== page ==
The factory boss came out of the container box office to quiet the dog. Fifteen years have passed, but the boss – now 46 – is still younger than I was when I died. That winter [in 2003], I had come to the lumber factory because I did not know where else to go. Having lost my job in a strange city, the only place I could turn was the factory where my nephew worked.
I was driven out when the South Korean government launched a large-scale crackdown [tracking down and expelling unregistered migrant workers during the adoption of an employment permit system in place of the “industry trainee system” that had been criticized as a “slave training system” since its 1993 implementation]. No sooner had they announced that employers would also be punished for the illegal hiring of foreign nationals than the company [not the lumber factory] forced me to pack my bags. Four months after arriving that July on a tourist visa, I had lost my place of residence and become a fugitive.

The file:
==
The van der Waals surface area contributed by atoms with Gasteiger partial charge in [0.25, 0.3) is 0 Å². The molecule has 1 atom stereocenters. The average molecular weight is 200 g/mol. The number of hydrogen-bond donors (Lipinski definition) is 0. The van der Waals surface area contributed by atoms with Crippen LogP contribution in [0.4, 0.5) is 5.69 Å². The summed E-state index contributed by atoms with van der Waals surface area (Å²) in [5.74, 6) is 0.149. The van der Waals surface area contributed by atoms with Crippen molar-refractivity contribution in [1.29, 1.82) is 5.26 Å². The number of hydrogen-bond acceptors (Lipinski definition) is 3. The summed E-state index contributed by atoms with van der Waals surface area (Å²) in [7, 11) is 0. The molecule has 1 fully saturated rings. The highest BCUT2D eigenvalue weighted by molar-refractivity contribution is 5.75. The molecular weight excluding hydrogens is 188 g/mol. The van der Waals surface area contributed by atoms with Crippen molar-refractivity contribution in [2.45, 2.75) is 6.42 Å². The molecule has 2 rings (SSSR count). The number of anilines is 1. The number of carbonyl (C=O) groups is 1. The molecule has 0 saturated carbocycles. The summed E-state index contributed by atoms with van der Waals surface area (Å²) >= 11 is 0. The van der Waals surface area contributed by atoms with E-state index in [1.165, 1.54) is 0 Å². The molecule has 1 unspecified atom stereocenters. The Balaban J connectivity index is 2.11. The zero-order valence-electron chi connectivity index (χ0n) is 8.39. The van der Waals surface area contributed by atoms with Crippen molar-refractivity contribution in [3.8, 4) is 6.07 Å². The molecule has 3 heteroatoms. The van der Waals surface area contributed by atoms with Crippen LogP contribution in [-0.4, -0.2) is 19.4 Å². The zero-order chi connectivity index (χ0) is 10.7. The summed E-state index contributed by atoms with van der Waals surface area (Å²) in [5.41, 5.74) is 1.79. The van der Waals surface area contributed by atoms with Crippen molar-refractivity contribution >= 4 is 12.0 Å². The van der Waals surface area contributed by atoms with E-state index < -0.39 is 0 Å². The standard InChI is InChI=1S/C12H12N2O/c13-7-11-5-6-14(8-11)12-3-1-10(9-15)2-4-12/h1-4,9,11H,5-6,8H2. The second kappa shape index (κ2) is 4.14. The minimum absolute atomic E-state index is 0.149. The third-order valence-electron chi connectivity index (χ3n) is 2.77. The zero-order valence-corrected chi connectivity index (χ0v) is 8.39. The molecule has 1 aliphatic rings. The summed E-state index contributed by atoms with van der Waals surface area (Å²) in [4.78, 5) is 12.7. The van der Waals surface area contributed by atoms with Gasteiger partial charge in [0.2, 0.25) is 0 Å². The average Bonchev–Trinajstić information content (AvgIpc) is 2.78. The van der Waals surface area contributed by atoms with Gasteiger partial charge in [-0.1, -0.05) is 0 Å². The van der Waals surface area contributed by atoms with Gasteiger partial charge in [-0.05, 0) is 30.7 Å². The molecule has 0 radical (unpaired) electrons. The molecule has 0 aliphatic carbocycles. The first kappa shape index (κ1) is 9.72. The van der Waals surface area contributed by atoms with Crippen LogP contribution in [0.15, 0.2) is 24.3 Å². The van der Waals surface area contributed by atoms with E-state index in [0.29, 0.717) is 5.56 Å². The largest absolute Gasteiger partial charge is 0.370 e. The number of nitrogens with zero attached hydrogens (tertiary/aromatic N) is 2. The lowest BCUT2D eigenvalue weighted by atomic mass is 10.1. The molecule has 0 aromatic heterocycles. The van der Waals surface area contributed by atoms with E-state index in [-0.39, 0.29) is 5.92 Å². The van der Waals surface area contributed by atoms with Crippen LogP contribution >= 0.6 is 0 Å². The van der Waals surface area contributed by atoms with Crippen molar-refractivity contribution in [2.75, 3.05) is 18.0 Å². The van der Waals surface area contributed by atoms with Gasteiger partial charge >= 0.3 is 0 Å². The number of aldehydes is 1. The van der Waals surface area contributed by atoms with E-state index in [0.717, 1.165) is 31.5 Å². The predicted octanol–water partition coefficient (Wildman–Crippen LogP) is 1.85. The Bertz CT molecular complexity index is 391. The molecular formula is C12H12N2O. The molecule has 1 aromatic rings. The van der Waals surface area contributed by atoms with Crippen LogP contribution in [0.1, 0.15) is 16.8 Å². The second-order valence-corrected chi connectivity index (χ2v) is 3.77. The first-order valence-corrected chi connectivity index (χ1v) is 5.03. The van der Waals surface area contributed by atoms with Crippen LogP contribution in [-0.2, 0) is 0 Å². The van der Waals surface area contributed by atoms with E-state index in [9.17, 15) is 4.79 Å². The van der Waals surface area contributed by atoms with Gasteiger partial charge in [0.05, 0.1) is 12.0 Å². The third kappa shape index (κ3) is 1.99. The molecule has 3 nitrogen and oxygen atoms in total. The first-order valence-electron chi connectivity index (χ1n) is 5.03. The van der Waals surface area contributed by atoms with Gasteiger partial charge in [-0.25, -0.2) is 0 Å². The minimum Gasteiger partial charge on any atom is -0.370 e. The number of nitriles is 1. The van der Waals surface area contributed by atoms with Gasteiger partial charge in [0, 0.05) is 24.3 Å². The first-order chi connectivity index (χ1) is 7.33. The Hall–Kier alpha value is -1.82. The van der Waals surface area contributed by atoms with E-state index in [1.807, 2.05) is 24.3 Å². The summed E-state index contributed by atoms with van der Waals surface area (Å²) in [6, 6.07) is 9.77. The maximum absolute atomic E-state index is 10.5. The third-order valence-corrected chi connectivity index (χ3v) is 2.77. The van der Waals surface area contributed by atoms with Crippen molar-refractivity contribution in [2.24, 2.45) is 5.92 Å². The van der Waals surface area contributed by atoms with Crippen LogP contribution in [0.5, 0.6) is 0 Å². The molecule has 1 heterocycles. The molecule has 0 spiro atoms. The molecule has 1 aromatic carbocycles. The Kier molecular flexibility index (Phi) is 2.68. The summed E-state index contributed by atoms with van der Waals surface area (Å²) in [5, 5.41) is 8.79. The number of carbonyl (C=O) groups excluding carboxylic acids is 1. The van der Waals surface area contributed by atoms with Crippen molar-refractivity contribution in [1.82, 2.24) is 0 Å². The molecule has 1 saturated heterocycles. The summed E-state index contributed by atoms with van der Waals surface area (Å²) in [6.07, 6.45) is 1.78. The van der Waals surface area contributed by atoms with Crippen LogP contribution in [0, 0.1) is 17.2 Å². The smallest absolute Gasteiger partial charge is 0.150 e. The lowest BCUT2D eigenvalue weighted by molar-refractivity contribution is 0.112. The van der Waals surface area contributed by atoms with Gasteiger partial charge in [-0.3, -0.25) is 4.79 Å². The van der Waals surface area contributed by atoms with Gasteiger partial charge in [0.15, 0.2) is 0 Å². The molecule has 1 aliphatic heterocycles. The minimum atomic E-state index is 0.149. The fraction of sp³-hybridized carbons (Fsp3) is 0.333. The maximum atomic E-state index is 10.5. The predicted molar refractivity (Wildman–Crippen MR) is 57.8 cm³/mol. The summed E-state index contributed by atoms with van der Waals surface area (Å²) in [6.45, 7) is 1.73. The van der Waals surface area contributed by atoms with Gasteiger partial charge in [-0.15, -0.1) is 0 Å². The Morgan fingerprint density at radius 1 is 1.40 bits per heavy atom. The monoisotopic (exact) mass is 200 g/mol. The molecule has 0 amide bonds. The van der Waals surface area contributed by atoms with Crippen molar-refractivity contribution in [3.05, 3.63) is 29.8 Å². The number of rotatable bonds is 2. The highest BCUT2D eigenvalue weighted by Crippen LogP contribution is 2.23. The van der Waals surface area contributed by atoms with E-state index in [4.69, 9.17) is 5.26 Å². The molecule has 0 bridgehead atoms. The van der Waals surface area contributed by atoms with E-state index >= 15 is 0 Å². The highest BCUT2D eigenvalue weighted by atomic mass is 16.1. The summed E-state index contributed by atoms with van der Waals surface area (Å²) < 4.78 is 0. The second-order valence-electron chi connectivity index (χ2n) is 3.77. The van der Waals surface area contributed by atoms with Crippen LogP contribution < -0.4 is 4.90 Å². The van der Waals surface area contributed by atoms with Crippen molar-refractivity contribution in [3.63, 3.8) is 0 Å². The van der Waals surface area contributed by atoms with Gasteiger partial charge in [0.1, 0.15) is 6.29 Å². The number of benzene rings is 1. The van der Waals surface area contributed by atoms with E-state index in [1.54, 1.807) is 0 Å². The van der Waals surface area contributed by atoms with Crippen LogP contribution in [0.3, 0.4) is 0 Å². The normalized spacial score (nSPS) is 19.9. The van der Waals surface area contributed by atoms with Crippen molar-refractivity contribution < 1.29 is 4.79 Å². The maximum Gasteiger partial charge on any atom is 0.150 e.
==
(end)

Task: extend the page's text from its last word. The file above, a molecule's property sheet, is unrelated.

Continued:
The boss opened the door to a bathroom fashioned from a container box. Now as old as the number of years since my passing [the lumber factory relocated to its current location a few months after Burkhon’s death], it seemed about to crumble in its old age the way I had crumbled similarly. The factory was still there, but it was not the same. Lumber was sparse in the factory yard. There were no after-hours volumes, no overtime work. I could not see any non-Korean workers; only a few of the Korean workers were older than I was at the time [all 60 years or older].